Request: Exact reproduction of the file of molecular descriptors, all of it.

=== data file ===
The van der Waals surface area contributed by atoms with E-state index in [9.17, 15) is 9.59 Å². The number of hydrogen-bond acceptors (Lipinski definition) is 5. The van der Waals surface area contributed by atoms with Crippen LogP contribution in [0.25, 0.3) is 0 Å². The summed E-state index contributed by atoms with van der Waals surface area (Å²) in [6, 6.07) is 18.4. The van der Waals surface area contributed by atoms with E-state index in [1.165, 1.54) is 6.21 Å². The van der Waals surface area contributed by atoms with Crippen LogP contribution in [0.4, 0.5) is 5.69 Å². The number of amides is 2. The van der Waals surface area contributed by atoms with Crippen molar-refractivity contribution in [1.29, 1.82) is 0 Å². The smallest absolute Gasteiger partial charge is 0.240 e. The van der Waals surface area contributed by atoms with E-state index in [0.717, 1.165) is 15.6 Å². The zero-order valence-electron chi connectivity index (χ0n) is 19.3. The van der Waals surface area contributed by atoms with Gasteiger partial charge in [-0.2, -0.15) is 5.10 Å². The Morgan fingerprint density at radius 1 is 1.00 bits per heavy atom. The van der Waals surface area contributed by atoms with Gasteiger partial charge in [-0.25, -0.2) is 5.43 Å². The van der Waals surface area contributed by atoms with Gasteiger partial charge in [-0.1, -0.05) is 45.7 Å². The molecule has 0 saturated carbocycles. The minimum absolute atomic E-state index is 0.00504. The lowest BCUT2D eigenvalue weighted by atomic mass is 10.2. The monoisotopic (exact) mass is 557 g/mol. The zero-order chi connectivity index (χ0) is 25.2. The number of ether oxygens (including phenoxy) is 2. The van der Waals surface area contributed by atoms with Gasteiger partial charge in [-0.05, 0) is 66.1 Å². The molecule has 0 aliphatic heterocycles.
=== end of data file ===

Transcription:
The van der Waals surface area contributed by atoms with E-state index in [9.17, 15) is 9.59 Å². The number of hydrogen-bond acceptors (Lipinski definition) is 5. The van der Waals surface area contributed by atoms with Crippen LogP contribution in [0.25, 0.3) is 0 Å². The summed E-state index contributed by atoms with van der Waals surface area (Å²) in [6, 6.07) is 18.4. The van der Waals surface area contributed by atoms with E-state index in [1.165, 1.54) is 6.21 Å². The van der Waals surface area contributed by atoms with Crippen LogP contribution in [0.4, 0.5) is 5.69 Å². The number of amides is 2. The van der Waals surface area contributed by atoms with Crippen molar-refractivity contribution in [1.29, 1.82) is 0 Å². The smallest absolute Gasteiger partial charge is 0.240 e. The van der Waals surface area contributed by atoms with E-state index in [0.717, 1.165) is 15.6 Å². The zero-order valence-electron chi connectivity index (χ0n) is 19.3. The van der Waals surface area contributed by atoms with Gasteiger partial charge in [-0.2, -0.15) is 5.10 Å². The Morgan fingerprint density at radius 1 is 1.00 bits per heavy atom. The van der Waals surface area contributed by atoms with Gasteiger partial charge in [-0.25, -0.2) is 5.43 Å². The van der Waals surface area contributed by atoms with Gasteiger partial charge in [-0.1, -0.05) is 45.7 Å². The molecule has 0 saturated carbocycles. The minimum absolute atomic E-state index is 0.00504. The lowest BCUT2D eigenvalue weighted by atomic mass is 10.2. The monoisotopic (exact) mass is 557 g/mol. The zero-order chi connectivity index (χ0) is 25.2. The number of ether oxygens (including phenoxy) is 2. The van der Waals surface area contributed by atoms with Gasteiger partial charge in [-0.05, 0) is 66.1 Å². The molecule has 0 aliphatic heterocycles.